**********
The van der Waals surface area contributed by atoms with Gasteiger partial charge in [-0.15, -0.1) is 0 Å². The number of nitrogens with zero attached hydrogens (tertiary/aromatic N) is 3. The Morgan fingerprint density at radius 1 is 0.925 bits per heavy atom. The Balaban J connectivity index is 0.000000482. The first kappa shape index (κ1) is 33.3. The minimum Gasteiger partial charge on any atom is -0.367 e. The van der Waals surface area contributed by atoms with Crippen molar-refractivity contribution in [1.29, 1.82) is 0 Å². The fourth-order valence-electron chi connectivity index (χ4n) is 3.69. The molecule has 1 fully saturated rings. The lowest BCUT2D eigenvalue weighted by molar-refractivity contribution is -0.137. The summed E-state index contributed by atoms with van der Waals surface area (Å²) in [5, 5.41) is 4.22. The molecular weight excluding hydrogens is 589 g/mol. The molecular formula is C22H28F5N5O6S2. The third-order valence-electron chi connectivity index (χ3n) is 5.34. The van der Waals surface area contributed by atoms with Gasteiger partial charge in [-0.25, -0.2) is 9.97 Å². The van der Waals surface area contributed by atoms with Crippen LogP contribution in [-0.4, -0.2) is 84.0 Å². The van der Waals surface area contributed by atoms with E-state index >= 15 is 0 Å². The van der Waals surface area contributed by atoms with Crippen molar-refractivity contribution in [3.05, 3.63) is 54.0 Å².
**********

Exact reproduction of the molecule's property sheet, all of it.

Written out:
The van der Waals surface area contributed by atoms with Gasteiger partial charge in [-0.15, -0.1) is 0 Å². The number of nitrogens with zero attached hydrogens (tertiary/aromatic N) is 3. The Morgan fingerprint density at radius 1 is 0.925 bits per heavy atom. The Balaban J connectivity index is 0.000000482. The first kappa shape index (κ1) is 33.3. The minimum Gasteiger partial charge on any atom is -0.367 e. The van der Waals surface area contributed by atoms with Crippen molar-refractivity contribution in [1.29, 1.82) is 0 Å². The fourth-order valence-electron chi connectivity index (χ4n) is 3.69. The molecule has 1 fully saturated rings. The lowest BCUT2D eigenvalue weighted by molar-refractivity contribution is -0.137. The summed E-state index contributed by atoms with van der Waals surface area (Å²) in [5, 5.41) is 4.22. The molecular weight excluding hydrogens is 589 g/mol. The molecular formula is C22H28F5N5O6S2. The third-order valence-electron chi connectivity index (χ3n) is 5.34. The van der Waals surface area contributed by atoms with Gasteiger partial charge in [-0.25, -0.2) is 9.97 Å². The van der Waals surface area contributed by atoms with Crippen LogP contribution in [-0.4, -0.2) is 84.0 Å². The van der Waals surface area contributed by atoms with E-state index >= 15 is 0 Å². The van der Waals surface area contributed by atoms with Crippen molar-refractivity contribution in [3.05, 3.63) is 54.0 Å².